Circuits, Wiring & GFCIs
- Branch Circuits
- Never overload branch circuits by operating more appliances than the circuits were designed to handle. Remember: several outlets are usually connected to one branch circuit!
- Use correct size fuses and breakers for circuits. Size refers to a circuit's amperage rating. If you don't know the rating, have a qualified electrician identify and label the sizes to be used.
- This chart will give you an idea of how much of a load common appliances produce on household circuits.
- Disconnect immediately if an appliance blows a fuse, trips a breaker or emits sparks or sizzling sounds. Discard the appliance or have it repaired.
Ground Fault Circuit Interrupters (GFCIs)
What are they?
GFCIs work by detecting slight variations in current. If a short occurs, a GFCI will trip in a fraction of a second. There are three types of GFCIs:
- Circuit breaker-type GFCIs installed by qualified electricians go directly into an electrical panel to replace ordinary circuit breakers.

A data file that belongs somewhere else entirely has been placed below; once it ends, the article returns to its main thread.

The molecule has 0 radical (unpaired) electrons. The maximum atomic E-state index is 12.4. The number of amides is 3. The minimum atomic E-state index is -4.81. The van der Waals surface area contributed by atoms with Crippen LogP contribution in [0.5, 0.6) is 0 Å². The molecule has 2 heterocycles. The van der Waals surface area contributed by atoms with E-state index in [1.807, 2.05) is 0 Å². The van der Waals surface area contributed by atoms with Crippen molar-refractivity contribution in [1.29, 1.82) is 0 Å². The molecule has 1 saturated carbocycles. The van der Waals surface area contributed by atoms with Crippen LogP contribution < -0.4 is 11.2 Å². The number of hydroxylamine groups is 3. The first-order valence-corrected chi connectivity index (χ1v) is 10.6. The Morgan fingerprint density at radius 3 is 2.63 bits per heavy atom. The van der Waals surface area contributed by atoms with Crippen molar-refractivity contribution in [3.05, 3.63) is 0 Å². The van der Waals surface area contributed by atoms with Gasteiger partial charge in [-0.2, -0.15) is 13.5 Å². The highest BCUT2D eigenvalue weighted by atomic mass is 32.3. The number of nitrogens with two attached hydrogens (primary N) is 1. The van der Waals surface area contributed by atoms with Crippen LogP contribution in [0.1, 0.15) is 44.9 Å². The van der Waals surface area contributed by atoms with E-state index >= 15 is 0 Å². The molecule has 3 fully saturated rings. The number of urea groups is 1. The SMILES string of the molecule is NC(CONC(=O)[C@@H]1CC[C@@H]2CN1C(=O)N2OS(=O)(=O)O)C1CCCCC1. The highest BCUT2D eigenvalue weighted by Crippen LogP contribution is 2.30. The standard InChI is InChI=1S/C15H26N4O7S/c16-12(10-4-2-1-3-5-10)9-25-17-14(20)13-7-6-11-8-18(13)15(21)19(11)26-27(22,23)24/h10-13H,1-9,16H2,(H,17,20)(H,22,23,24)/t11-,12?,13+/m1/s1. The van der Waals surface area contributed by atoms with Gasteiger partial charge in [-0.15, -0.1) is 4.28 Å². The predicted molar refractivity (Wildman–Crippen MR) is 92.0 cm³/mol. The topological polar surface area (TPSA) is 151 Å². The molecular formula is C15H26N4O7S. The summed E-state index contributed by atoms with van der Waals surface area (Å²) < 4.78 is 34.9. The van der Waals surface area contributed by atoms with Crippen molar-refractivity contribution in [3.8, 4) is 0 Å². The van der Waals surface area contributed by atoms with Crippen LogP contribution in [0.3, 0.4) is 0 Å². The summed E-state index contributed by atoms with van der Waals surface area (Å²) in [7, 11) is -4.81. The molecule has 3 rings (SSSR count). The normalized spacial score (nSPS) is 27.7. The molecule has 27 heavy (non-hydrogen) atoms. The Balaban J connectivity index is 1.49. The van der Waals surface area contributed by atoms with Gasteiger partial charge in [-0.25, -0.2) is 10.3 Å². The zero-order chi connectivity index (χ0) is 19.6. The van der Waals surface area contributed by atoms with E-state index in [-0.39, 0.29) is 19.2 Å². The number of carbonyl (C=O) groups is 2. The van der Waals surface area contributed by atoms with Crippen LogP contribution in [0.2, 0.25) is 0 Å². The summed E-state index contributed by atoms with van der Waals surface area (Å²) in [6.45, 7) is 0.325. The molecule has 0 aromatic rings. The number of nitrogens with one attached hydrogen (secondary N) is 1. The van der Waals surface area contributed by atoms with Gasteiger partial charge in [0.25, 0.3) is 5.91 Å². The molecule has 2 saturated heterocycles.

- Receptacle-type GFCIs installed by qualified electricians resemble ordinary electrical outlets and can be tested and reset at the outlet.
- Portable GFCIs can be plugged directly into any receptacle and do not require special knowledge to install.
Where to use?
Ground Fault Circuit Interrupters should be installed where water is present (such as in bathrooms and kitchens), or where easy contact with the ground can be made. However, even with GFCIs, you must still exercise extreme caution around water.
Never modify or bypass a GFCI. Test GFCIs periodically to see that they are working properly. Do this by pressing the red "Test" button on each GFCI.
Making it a habit to turn off lights that are not being used is a good way to avoid wasted energy. Find more helpful ways to save.